A quintessential breakfast staple for many, Aunt Jemima now has a new look, logo, and name. The rebranding follows criticism that the company’s 130-year-old logo was rooted in minstrel and racist stereotypes.
The PepsiCo-owned brand will now be known as the Pearl Milling Company. New product packaging on its pancake mixes and syrups will hit shelves in June. (Bonus good news: The company carries a number of vegan-friendly breakfast items, including its original pancake mix, and syrup.)
In June 2020—following the murder of George Floyd, a Black man killed while in police custody, and subsequent Black Lives Matter protests—the company announced it would transition away from using the Aunt Jemima name and imagery. In the last quarter of 2020, the company removed the image of Aunt Jemima from its products
“We recognize Aunt Jemima’s origins are based on a racial stereotype,” Kristin Kroepfl, Quaker Foods’ vice president and chief marketing officer, said in a statement.
“While work has been done over the years to update the brand in a manner intended to be appropriate and respectful, we realize those changes are not enough,” Kroepfl continued.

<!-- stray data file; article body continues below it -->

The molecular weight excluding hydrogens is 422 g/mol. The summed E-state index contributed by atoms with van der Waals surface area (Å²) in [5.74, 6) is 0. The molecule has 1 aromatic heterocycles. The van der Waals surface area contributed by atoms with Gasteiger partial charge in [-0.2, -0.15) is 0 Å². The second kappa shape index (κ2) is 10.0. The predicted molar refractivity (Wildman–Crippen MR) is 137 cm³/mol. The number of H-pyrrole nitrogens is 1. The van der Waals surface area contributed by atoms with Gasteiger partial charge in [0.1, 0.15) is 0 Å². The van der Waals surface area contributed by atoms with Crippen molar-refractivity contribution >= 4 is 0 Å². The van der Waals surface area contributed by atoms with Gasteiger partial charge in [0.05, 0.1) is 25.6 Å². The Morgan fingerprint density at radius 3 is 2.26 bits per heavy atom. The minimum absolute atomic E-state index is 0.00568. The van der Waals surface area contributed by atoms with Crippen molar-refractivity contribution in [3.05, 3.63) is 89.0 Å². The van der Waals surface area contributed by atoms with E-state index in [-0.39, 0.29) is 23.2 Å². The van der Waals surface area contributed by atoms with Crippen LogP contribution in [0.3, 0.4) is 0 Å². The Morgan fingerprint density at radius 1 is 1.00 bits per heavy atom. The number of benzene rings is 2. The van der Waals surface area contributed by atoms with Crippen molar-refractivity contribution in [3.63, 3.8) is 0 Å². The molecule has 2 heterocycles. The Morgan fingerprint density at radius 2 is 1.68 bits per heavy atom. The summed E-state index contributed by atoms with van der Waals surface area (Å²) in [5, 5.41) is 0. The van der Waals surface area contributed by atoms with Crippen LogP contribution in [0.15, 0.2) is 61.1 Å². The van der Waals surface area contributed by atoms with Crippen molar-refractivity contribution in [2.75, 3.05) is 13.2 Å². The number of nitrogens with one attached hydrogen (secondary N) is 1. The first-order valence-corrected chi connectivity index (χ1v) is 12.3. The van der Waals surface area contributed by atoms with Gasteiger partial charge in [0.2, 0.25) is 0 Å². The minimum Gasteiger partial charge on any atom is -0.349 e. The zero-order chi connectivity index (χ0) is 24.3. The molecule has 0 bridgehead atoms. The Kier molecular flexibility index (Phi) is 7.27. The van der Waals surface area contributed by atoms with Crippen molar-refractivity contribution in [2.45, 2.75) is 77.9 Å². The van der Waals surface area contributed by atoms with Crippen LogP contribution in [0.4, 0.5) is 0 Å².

The new branding pays homage to the mill, Pearl Milling Company, founded in 1888, that initially began manufacturing the self-rising pancake mix. Quaker Oats purchased the Aunt Jemima brand in 1925.
The company’s red packaging will remain the same. However, products now feature the new name and an updated logo to replace the Aunt Jemima character image.
Brands Ditch Racist Packaging
Aunt Jemima isn’t the first company to change its racist branding.
In July 2020, Thug Kitchen revealed it had changed its name to Bad Manners. The vegan brand received criticism due to the moniker’s racial stereotyping.
Mrs. Butterworth revealed it would undergo a complete brand and packaging review to help eliminate racial bias.
And Uncle Ben’s parent company, Mars, announced it would be changing the name and logo of its rice and grain brand, which also perpetuated racial stereotypes, to Ben’s Original.
“As we listen to the voices of consumers, especially in the Black community, and to the voices of our Associates worldwide, we recognize that now is the right time to evolve the Uncle Ben’s brand,” Caroline Sherman, Mars’ VP Corporate Communications, said in a statement.